rivers, lakes and villages, often linked by bridges. Once an important cultural crossroads, and because of its strategic location in the trade route of neighboring countries, this province is easily accessible from Jakarta and Singa pore. Like other Kalimantan provinces, this land is also rich of unexplored natural resources, such as minerals and precious stones.
The Special Sights
National parks and nature reserves
Kalimantan has a number of nature reserves to protect its unique flora and fauna. Kersik Luway is where the very rare ‘Black Orchid’ (Colongenia Pandurata) grows, located upstreams the Mahakam river, East Kalimantan. Bontang, in the regency of Kutai with an area of about 200,000 ha, has a rare flora and fauna.
The Kutai National Park near Bontang is worth visiting to see scenery especially those at Beras Basah. Tanjung Puting National Park in Central Kalimantan is the oldest conservation site of Kalimantan’s flora and fauna. The park is inhabited by Orang Utans, Owa-owa, Bekantan and other primates. Also found here the Orang Utan Rehabilitation Centre which is supported by the Would Wildlife Fund (WWF). In West Kalimantan, Gunung Palung National Park located in the Ketapang regency is home to miscellaneous flora and fauna.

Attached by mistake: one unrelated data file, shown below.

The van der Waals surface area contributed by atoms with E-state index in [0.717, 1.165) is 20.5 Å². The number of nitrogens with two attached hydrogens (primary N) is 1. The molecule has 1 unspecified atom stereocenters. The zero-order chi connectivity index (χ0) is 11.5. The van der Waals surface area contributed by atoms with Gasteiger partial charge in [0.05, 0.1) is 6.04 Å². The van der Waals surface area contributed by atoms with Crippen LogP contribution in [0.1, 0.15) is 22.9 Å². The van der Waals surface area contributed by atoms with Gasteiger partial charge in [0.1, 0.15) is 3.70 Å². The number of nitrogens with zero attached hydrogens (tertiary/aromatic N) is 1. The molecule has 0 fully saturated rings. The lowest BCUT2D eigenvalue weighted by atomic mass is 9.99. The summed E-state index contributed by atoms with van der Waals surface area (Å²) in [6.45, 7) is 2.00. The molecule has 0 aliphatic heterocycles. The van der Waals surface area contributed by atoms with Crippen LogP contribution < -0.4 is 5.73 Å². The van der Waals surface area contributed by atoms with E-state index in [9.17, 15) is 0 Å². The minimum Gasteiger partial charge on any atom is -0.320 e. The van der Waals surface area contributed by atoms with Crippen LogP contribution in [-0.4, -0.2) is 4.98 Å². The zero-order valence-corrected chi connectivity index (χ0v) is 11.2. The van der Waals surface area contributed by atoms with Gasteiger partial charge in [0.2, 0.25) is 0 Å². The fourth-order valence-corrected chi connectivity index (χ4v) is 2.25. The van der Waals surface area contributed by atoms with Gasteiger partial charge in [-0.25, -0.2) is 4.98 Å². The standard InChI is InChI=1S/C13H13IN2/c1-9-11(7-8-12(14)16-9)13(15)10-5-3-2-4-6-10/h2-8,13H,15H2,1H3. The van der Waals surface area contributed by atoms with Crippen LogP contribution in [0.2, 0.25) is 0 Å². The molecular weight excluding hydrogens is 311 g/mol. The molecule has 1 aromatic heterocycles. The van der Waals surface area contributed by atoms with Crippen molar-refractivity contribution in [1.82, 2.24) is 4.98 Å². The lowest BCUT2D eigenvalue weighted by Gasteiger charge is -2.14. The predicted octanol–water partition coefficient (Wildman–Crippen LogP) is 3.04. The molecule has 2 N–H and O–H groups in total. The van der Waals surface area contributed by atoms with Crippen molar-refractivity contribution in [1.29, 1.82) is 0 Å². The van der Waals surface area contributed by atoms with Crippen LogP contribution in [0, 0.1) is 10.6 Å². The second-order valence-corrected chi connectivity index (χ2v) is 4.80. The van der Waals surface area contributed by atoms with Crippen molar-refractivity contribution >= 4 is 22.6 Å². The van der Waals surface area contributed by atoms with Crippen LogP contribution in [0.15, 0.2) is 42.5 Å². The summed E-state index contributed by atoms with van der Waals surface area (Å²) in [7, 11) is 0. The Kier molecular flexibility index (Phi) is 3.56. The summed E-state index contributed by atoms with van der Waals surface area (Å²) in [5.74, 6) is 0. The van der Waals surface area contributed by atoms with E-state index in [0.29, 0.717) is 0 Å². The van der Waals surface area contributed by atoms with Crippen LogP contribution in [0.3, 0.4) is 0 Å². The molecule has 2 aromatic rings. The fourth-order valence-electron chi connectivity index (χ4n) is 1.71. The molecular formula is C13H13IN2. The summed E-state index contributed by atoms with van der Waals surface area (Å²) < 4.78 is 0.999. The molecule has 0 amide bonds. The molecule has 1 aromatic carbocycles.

The Raya Pasi mountain located in the Singkawang regency is also an interesting place to visit to see the Rafflesia or giant flower. Singkawang is also a nature reserve. The forest of Sanggau is worth a visit where hot springs, lakes and caves can be found. The other nature reserves are the forests of Baning and Kelam Hill in the Sintang regency. While in Kapuas Hulu, there is the Bentuang. In South Kalimantan, there is the Kaget island, home to a wide variety of birds and monkeys, Most notably the humorous longnosed proboscis monkeys.
In East Kalimantan, Berau and Marine Tourism on Derawan island is where we can see the remains of a kingdom called the Keraton Gunung Tambur and the Keraton Sarnbaliung. Derawan island is approximately 3 hours boating from Tanjung Redep (The Capital of Berau regency). It is also a good place for water sports such as scuba diving, fishing, and swimming. Tenggarong, up the Mahakam river from Samarinda, is the capital of the Kutai regency and was once the seat of the Kutai sultanate. The Sultan’s Palace on the riverside is now a museum where historical objects from the sultanate are kept.
Every 24th of September, dance and music performances are given to celebrate the town’s anniversary. Tanjung Isuy, located in East Kalimantan hinterland, has a traditional Dayak long-house which has been turned into lodges for visitors. Visitors are usually greeted by a traditional Benuaq Dayak welcome. The place can be reached through the scenic Mahakam river.